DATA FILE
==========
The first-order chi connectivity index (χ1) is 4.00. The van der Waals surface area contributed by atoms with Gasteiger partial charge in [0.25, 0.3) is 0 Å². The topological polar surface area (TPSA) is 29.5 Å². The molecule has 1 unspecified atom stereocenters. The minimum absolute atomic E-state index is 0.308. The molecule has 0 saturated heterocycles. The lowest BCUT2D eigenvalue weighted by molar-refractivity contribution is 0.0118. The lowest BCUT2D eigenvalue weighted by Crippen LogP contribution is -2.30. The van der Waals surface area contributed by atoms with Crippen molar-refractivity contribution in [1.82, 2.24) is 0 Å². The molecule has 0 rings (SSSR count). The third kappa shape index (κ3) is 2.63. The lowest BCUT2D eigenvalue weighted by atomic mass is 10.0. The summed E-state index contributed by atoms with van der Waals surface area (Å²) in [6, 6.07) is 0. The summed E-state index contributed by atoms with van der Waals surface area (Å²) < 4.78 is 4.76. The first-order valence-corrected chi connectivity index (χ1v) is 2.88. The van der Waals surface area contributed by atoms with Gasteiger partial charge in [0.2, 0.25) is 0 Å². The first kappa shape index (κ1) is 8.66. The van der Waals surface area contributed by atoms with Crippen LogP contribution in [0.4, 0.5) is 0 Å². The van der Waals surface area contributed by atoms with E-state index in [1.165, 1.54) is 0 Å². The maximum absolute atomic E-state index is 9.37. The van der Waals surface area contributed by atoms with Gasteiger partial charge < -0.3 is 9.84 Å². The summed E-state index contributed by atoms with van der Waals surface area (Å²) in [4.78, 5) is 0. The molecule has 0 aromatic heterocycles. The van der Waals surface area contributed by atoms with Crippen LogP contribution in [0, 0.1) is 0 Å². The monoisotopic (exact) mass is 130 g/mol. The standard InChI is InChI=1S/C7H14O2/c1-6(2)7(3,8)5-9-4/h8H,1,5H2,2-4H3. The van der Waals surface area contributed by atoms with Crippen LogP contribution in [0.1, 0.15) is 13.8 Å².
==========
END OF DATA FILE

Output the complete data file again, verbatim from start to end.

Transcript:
The first-order chi connectivity index (χ1) is 4.00. The van der Waals surface area contributed by atoms with Gasteiger partial charge in [0.25, 0.3) is 0 Å². The topological polar surface area (TPSA) is 29.5 Å². The molecule has 1 unspecified atom stereocenters. The minimum absolute atomic E-state index is 0.308. The molecule has 0 saturated heterocycles. The lowest BCUT2D eigenvalue weighted by molar-refractivity contribution is 0.0118. The lowest BCUT2D eigenvalue weighted by Crippen LogP contribution is -2.30. The van der Waals surface area contributed by atoms with Crippen molar-refractivity contribution in [1.82, 2.24) is 0 Å². The molecule has 0 rings (SSSR count). The third kappa shape index (κ3) is 2.63. The lowest BCUT2D eigenvalue weighted by atomic mass is 10.0. The summed E-state index contributed by atoms with van der Waals surface area (Å²) in [6, 6.07) is 0. The summed E-state index contributed by atoms with van der Waals surface area (Å²) < 4.78 is 4.76. The first-order valence-corrected chi connectivity index (χ1v) is 2.88. The van der Waals surface area contributed by atoms with Gasteiger partial charge in [0.2, 0.25) is 0 Å². The first kappa shape index (κ1) is 8.66. The van der Waals surface area contributed by atoms with Crippen LogP contribution in [0.4, 0.5) is 0 Å². The van der Waals surface area contributed by atoms with E-state index in [1.165, 1.54) is 0 Å². The maximum absolute atomic E-state index is 9.37. The van der Waals surface area contributed by atoms with Gasteiger partial charge < -0.3 is 9.84 Å². The summed E-state index contributed by atoms with van der Waals surface area (Å²) in [4.78, 5) is 0. The molecule has 0 aromatic heterocycles. The van der Waals surface area contributed by atoms with Crippen LogP contribution in [0, 0.1) is 0 Å². The monoisotopic (exact) mass is 130 g/mol. The standard InChI is InChI=1S/C7H14O2/c1-6(2)7(3,8)5-9-4/h8H,1,5H2,2-4H3. The van der Waals surface area contributed by atoms with Crippen LogP contribution in [0.1, 0.15) is 13.8 Å².